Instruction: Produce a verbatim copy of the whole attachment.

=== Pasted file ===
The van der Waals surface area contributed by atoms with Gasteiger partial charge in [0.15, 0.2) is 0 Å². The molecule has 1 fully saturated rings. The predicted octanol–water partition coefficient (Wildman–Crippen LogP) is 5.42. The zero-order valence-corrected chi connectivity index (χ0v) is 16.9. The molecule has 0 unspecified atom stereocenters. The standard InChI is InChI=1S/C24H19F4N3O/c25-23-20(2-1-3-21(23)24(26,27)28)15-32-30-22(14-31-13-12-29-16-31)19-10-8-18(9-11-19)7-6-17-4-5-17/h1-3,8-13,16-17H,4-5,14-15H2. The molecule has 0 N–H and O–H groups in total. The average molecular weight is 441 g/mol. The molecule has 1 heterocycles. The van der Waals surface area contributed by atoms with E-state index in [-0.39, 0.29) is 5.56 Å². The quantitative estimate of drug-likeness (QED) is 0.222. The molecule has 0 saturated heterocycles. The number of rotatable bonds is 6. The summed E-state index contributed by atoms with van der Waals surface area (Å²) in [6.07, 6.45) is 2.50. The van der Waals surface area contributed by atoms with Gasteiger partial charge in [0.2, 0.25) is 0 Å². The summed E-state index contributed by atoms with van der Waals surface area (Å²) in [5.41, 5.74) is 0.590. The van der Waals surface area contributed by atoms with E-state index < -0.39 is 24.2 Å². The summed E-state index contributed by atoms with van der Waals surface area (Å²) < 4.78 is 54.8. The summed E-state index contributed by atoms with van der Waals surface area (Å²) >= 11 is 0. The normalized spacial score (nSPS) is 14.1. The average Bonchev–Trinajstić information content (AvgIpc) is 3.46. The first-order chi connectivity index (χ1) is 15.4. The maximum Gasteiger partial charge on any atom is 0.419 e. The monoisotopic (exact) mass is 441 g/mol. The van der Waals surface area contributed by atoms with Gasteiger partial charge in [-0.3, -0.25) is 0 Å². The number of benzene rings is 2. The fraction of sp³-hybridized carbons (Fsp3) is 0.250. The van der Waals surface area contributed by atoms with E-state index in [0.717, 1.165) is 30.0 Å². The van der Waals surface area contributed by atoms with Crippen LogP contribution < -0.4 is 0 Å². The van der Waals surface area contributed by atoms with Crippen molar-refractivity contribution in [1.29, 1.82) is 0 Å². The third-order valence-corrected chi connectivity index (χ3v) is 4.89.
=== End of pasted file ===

The van der Waals surface area contributed by atoms with Gasteiger partial charge in [0.15, 0.2) is 0 Å². The molecule has 1 fully saturated rings. The predicted octanol–water partition coefficient (Wildman–Crippen LogP) is 5.42. The zero-order valence-corrected chi connectivity index (χ0v) is 16.9. The molecule has 0 unspecified atom stereocenters. The standard InChI is InChI=1S/C24H19F4N3O/c25-23-20(2-1-3-21(23)24(26,27)28)15-32-30-22(14-31-13-12-29-16-31)19-10-8-18(9-11-19)7-6-17-4-5-17/h1-3,8-13,16-17H,4-5,14-15H2. The molecule has 0 N–H and O–H groups in total. The average molecular weight is 441 g/mol. The molecule has 1 heterocycles. The van der Waals surface area contributed by atoms with E-state index in [-0.39, 0.29) is 5.56 Å². The quantitative estimate of drug-likeness (QED) is 0.222. The molecule has 0 saturated heterocycles. The number of rotatable bonds is 6. The summed E-state index contributed by atoms with van der Waals surface area (Å²) in [6.07, 6.45) is 2.50. The van der Waals surface area contributed by atoms with Gasteiger partial charge in [0.2, 0.25) is 0 Å². The summed E-state index contributed by atoms with van der Waals surface area (Å²) in [5.41, 5.74) is 0.590. The van der Waals surface area contributed by atoms with E-state index < -0.39 is 24.2 Å². The summed E-state index contributed by atoms with van der Waals surface area (Å²) < 4.78 is 54.8. The summed E-state index contributed by atoms with van der Waals surface area (Å²) >= 11 is 0. The normalized spacial score (nSPS) is 14.1. The average Bonchev–Trinajstić information content (AvgIpc) is 3.46. The first-order chi connectivity index (χ1) is 15.4. The maximum Gasteiger partial charge on any atom is 0.419 e. The monoisotopic (exact) mass is 441 g/mol. The van der Waals surface area contributed by atoms with Gasteiger partial charge in [-0.3, -0.25) is 0 Å². The number of benzene rings is 2. The fraction of sp³-hybridized carbons (Fsp3) is 0.250. The van der Waals surface area contributed by atoms with E-state index in [0.717, 1.165) is 30.0 Å². The van der Waals surface area contributed by atoms with Crippen LogP contribution < -0.4 is 0 Å². The van der Waals surface area contributed by atoms with Crippen molar-refractivity contribution in [1.29, 1.82) is 0 Å². The third-order valence-corrected chi connectivity index (χ3v) is 4.89.